5.1. Codification of Sharīʿah rules
Sharīʿah rules are not codified in an authoritative body system like that of state-based law systems. The main reason for that is the diversity of Islamic schools that apply different approaches in their interpretation of Sharīʿah rules. The four classical Islamic schools are Hanafi, Maliki, shafi’i, and Hanbali, which together constitute the Islamic fiqh generally accepted by Sunni Muslims. Whereas the Ja’afari school is the generally accepted authority for Shia Muslims.151 The difficulty of codification in this regard is that some ICs adopt different ranking of these schools’ interpretations in varying extents, while other countries rely on some schools and exclude others.152 An interesting example is the Article 1 of the UAE Civil Transactions Code of 1985,153 which states that:
Legislative provisions shall be applicable to all matters dealt therein, in letter and context. In presence of an absolutely unambiguous text, there is no room for personal interpretation. In the absence of a text in this Law, the judge shall adjudicate according to the Islamic Sharia taking into consideration the choice of the most appropriate solutions in the schools of Imam Malek and Imam Ahmad Ben Hanbal and, if not found there, then in the schools of Imam El shafi’i and Imam Abou Hanifa, as the interest so requires.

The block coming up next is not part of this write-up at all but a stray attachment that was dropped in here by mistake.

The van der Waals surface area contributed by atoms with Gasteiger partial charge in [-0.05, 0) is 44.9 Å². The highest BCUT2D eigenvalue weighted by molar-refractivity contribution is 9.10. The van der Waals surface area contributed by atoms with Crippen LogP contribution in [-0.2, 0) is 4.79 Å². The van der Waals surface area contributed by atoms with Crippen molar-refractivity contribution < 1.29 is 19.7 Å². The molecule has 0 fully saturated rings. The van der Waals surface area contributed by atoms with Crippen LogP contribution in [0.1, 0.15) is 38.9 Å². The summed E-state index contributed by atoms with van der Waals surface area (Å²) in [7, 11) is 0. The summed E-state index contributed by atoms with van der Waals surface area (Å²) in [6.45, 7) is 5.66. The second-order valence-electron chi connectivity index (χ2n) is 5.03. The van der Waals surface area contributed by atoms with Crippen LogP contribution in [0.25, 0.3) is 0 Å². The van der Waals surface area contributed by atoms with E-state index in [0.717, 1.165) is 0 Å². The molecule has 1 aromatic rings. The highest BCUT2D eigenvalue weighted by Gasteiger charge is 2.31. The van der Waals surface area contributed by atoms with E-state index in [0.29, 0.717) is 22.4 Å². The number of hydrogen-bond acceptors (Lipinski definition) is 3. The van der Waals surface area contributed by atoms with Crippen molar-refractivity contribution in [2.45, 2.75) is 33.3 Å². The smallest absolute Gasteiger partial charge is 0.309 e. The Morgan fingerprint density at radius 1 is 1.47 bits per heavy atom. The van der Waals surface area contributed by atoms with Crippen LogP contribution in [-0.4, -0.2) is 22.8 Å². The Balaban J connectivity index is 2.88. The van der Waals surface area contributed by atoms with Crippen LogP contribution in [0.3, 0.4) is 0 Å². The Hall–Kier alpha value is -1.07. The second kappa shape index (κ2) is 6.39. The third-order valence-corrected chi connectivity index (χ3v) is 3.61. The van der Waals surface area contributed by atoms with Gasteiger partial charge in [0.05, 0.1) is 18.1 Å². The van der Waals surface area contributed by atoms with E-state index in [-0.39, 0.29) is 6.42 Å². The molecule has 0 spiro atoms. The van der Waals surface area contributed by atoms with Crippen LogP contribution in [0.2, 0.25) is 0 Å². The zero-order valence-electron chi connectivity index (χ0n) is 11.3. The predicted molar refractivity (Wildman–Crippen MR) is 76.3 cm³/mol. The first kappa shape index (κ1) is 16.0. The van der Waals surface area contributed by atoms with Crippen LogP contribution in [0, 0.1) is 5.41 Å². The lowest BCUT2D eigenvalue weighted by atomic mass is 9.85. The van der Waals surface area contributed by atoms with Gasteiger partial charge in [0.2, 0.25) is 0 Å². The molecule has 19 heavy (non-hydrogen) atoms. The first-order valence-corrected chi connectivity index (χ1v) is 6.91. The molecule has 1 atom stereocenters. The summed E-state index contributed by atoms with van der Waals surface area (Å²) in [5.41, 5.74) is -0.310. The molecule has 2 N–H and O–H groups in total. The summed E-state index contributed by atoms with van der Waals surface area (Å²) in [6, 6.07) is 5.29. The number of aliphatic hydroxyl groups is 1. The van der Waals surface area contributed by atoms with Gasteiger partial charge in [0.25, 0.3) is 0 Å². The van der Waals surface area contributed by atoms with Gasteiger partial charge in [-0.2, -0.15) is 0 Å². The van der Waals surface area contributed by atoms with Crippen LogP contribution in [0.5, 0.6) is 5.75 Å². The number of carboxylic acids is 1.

The lack of uniformity could be illustrated within these schools by different examples, such as whether an arbitral award is enforceable. Therefore, unlike the consensus of Islamic jurisprudence, Hanafi school considers that the arbitration system is closer to the conciliation and an arbitral award is like parties’ compromise where enforcement depends on the will of contracting parties. Similarly, there is no unanimous agreement regarding the arbitrability objective of different types of disputes, even in some type of financial transactions.154